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There is little doubt that becoming involved in a dispute can have a massive negative impact on the wellbeing of both businesses and individuals alike. In the Agricultural and Farming sectors, disputes arise in many ways including between suppliers, professionals, employees and partners. Disputes are costly, disruptive and can be highly stressful.
Even these days it is not uncommon to hear individuals aggressively threaten, having watched too many Hollywood movies, “I will see you in court!”. However, the reality of court action is far from attractive. Court proceedings are extremely slow, expensive, highly emotionally charged and the outcome is often uncertain to predict.
Given these considerations over recent years, alternative methods of dispute resolution have developed. These include Arbitration, Expert determination but by far the most popular currently is Mediation. So what is Mediation exactly? It is a voluntary informal flexible process whereby a neutral third party (the mediator), assists to reach a facilitated agreement.
There are many advantages of mediation as compared to traditional formal dispute resolution methods such as Arbitration and Court proceedings.
Mediation is confidential to the parties, unlike court proceedings which are often open to the public. It is very cost effective with the costs involved being a fraction of going to court. It is quick to set up often taking just a few weeks as compared to court proceedings which can still often take well over a year, if not longer.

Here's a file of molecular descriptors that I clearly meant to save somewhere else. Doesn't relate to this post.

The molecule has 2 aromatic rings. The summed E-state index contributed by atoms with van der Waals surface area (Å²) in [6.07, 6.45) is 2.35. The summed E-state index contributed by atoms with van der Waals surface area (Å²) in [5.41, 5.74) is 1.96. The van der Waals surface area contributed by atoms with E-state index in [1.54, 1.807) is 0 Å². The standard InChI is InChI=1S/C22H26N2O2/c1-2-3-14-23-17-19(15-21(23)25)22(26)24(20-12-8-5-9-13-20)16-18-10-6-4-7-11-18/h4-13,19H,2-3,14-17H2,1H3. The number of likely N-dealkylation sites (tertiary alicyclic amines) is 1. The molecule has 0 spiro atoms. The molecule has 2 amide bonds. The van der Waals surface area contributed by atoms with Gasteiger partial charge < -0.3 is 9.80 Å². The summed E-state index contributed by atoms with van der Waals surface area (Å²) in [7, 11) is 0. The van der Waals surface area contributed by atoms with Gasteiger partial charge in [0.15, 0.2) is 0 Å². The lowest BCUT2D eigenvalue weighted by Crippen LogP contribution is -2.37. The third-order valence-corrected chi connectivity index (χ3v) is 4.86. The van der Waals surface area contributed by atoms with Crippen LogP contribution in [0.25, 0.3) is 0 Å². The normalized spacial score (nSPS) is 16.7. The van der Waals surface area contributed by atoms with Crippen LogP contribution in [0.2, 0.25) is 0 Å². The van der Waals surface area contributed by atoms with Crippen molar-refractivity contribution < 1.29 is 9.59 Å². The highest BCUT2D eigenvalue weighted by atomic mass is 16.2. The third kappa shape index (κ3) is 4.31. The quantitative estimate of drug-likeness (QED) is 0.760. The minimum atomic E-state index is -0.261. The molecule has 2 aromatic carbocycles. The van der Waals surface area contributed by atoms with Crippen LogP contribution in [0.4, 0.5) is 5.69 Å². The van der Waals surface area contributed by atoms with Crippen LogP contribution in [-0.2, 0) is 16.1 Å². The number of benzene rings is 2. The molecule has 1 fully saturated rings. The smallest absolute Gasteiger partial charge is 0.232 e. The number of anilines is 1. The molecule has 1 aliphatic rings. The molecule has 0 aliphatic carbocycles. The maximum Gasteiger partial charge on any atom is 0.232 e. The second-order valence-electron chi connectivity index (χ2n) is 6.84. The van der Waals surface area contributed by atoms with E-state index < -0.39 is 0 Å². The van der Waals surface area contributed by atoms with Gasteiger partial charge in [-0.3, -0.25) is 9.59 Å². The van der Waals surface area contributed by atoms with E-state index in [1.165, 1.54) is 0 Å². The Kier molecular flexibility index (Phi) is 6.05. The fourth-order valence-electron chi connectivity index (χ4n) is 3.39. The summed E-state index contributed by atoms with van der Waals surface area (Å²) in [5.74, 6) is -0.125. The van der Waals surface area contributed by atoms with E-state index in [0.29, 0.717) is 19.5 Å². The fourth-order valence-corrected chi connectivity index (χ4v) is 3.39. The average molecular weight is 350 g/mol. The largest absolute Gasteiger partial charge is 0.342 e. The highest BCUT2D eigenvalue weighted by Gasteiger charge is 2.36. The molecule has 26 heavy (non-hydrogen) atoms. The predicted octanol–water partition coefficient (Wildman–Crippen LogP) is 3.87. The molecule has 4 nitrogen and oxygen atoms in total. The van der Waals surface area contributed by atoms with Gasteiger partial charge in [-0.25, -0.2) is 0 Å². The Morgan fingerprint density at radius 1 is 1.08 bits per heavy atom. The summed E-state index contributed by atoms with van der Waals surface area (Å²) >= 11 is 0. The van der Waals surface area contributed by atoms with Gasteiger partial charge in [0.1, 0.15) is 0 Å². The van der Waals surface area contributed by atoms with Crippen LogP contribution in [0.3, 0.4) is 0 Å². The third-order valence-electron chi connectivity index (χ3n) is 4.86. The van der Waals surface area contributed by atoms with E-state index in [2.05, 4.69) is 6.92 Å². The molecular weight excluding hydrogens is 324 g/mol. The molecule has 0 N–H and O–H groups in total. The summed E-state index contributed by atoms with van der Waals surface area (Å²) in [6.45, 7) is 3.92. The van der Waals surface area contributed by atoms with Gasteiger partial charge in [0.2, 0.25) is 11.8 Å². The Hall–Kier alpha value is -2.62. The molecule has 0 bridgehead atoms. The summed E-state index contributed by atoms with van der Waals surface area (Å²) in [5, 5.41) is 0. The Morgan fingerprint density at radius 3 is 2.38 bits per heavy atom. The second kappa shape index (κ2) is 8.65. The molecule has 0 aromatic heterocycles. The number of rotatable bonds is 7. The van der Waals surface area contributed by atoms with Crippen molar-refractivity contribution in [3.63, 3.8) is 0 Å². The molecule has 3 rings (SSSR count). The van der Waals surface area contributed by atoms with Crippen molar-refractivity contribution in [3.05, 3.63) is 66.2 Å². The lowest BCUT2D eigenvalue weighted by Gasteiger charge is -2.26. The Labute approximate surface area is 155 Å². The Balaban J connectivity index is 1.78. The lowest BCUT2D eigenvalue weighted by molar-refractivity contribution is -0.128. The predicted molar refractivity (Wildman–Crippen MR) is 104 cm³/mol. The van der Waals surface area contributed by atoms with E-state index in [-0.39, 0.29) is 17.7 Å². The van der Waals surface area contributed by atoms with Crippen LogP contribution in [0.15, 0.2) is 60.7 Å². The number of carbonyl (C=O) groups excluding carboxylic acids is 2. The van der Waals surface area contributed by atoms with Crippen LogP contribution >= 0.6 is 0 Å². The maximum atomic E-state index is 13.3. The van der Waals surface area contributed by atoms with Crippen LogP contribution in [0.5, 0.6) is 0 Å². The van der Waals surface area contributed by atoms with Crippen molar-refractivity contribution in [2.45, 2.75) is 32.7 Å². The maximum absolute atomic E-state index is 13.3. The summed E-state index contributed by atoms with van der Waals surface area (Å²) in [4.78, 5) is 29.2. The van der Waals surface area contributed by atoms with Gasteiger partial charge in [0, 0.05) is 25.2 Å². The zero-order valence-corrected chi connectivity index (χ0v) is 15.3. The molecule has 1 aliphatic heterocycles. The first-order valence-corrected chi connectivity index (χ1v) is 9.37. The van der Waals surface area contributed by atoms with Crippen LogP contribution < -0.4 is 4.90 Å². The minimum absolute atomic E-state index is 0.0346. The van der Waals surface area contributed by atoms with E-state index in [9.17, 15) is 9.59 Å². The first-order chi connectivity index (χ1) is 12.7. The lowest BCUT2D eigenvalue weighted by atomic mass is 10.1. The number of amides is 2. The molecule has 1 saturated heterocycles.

One of the main advantages of mediation is that it is very flexible in terms of the solutions that can be found. This can be compared to court action where the Judge has limited powers as to what he/she can order when imposing an outcome. Within the mediation process, the parties are able to explore endless creative solutions which in certain cases actually preserve rather than destroy relationships.
For example recent participants to a mediation were able to reach a solution in terms of the route of a right of way, which suited them both from a practical point of view, rather than focusing on their perceived strict legal rights. Similarly parties who were in dispute as to a defective tractor including a claim for repayment of purchase monies, were able to resolve the issues between them by a combination of the supply of a cultivator together with a small payment. These creative solutions would not have been open to a Judge or an Arbitrator.
Finally, does mediation actually work? The answer is yes, as reported statistics indicate that 85%-90% of disputes are resolved either on the day of the mediation itself or shortly thereafter as a result of discussions that took place during the mediation process.
So if you are involved in a dispute and are tempted to go for that dramatic Hollywood line, you may want to rethink and indicate “I will see you in mediation!”.
As featured in NFU British Farmer and Grower Magazine - September 2017